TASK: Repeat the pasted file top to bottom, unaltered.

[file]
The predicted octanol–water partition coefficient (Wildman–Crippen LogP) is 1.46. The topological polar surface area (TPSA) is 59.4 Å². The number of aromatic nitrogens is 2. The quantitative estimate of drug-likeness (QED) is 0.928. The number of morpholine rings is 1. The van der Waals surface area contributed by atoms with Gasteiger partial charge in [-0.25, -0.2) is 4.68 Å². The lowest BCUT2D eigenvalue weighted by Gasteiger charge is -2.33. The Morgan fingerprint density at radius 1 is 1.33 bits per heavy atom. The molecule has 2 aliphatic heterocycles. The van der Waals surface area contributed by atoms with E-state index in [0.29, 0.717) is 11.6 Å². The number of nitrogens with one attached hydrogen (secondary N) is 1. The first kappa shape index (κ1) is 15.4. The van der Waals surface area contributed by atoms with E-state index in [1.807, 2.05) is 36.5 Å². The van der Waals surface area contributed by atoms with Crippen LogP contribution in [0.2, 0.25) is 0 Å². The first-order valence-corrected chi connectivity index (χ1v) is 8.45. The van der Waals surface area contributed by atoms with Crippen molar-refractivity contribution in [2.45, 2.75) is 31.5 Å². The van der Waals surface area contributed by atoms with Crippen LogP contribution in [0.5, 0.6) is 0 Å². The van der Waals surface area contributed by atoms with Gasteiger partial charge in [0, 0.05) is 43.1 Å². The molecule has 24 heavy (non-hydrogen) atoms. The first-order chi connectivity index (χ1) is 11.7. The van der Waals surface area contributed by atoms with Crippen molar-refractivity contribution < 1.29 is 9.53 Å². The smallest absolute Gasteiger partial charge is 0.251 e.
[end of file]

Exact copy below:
The predicted octanol–water partition coefficient (Wildman–Crippen LogP) is 1.46. The topological polar surface area (TPSA) is 59.4 Å². The number of aromatic nitrogens is 2. The quantitative estimate of drug-likeness (QED) is 0.928. The number of morpholine rings is 1. The van der Waals surface area contributed by atoms with Gasteiger partial charge in [-0.25, -0.2) is 4.68 Å². The lowest BCUT2D eigenvalue weighted by Gasteiger charge is -2.33. The Morgan fingerprint density at radius 1 is 1.33 bits per heavy atom. The molecule has 2 aliphatic heterocycles. The van der Waals surface area contributed by atoms with E-state index in [0.29, 0.717) is 11.6 Å². The number of nitrogens with one attached hydrogen (secondary N) is 1. The first kappa shape index (κ1) is 15.4. The van der Waals surface area contributed by atoms with E-state index in [1.807, 2.05) is 36.5 Å². The van der Waals surface area contributed by atoms with Crippen LogP contribution in [0.2, 0.25) is 0 Å². The first-order valence-corrected chi connectivity index (χ1v) is 8.45. The van der Waals surface area contributed by atoms with Crippen molar-refractivity contribution in [2.45, 2.75) is 31.5 Å². The van der Waals surface area contributed by atoms with Crippen LogP contribution in [0.5, 0.6) is 0 Å². The van der Waals surface area contributed by atoms with Gasteiger partial charge in [0, 0.05) is 43.1 Å². The molecule has 24 heavy (non-hydrogen) atoms. The first-order chi connectivity index (χ1) is 11.7. The van der Waals surface area contributed by atoms with Crippen molar-refractivity contribution < 1.29 is 9.53 Å². The smallest absolute Gasteiger partial charge is 0.251 e.